Pakistan and Sri Lanka being located in the South Asian
region and being members of various regional and
international bodies like UN, the Commonwealth, NAM and
SAARC are mutually important for each other. The
relationship between Pakistan and Sri Lanka is based on
mutual trust and commonality of interest in maintaining
regional peace, security and stability. Pakistan has always
supported the unity, territorial integrity and sovereignty
of Sri Lanka. Both countries have shared common perceptions
on almost all regional and international issues and are
working together on all these forums for shared values and
Pakistan is the second largest trading partner of Sri Lanka
within the South Asian region. The level of bilateral trade
between Pakistan and Sri Lanka increased as a result of the
Free Trade Agreement (FTA). Trade between the countries
increased from US$ 150 million to over US$ 300 million
during the last three years, as it doubled within a short
period of time with the positive support gained from the FTA.
The links between Pakistan and Sri Lanka date back to the
dawn of Buddhism. The archaeological sites in Taxila,
adjacent to Pakistan’s capital city Islamabad, are a living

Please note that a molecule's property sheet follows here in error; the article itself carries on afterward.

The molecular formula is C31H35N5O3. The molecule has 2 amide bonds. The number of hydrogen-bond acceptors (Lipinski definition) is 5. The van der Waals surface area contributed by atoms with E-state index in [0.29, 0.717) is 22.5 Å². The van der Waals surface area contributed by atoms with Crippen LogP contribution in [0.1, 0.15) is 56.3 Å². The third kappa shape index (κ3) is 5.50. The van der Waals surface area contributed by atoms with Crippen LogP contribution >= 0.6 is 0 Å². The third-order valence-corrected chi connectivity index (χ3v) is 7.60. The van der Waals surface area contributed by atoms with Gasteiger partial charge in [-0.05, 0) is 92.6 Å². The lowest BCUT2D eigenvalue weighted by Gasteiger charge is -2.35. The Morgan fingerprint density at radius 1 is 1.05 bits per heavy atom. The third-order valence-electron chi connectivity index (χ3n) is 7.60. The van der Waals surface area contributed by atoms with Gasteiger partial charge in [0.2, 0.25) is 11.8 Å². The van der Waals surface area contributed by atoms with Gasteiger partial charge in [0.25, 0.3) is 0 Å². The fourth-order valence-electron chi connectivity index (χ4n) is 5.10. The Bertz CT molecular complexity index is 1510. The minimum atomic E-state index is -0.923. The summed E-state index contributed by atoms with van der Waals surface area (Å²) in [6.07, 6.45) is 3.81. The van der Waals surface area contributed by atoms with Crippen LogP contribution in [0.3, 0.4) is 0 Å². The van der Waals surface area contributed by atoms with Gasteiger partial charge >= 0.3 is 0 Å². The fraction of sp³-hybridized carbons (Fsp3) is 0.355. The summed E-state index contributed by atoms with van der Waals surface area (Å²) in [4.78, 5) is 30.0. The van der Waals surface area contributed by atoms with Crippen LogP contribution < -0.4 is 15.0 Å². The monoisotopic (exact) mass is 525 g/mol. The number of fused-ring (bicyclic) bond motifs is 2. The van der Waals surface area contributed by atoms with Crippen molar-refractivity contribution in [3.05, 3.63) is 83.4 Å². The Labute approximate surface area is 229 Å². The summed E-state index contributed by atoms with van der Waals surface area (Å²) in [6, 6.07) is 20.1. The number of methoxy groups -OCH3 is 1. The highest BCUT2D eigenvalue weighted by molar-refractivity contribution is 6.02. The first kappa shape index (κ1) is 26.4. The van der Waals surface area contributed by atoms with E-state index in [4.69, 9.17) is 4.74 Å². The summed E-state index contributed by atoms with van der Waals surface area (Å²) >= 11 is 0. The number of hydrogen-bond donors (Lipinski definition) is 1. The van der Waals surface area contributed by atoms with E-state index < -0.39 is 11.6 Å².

testimony to this fact. Ghandara trail was a part of the
Silk Route and many Buddhist pilgrims from different
countries visit these sites on this historical route.
Sajith Premadasa, deputy leader of the UNP and deputy
Opposition Leader, who has initiated many projects to
upgrade and enhance infrastructure and livelihoods of all
communities living in Hambantota district, inaugurating a
preschool worth Rs. 1.2 million at Madayamalalanda in the
Ambalantota division of the Hambantota district constructed
through his Hambantota Development Initiative
District Governor Lion S. Jeyavathsalan at the Lions UN day
at Nairobi, Kenya The Lions day at United Nations was
celebrated at Nairobi with the participation of Lions and
Lion Ladies from more than 60 countries. The Lions Clubs
International was represented by the International first
Vice President Lion Dr. Wing - Kun Tam. The Vice president
of Kenya Kalangi Musiuyoka was the chief guest. District
Governor Lion S. Jeyavathsalan of District 306B1, Sri Lanka
attended the ceremony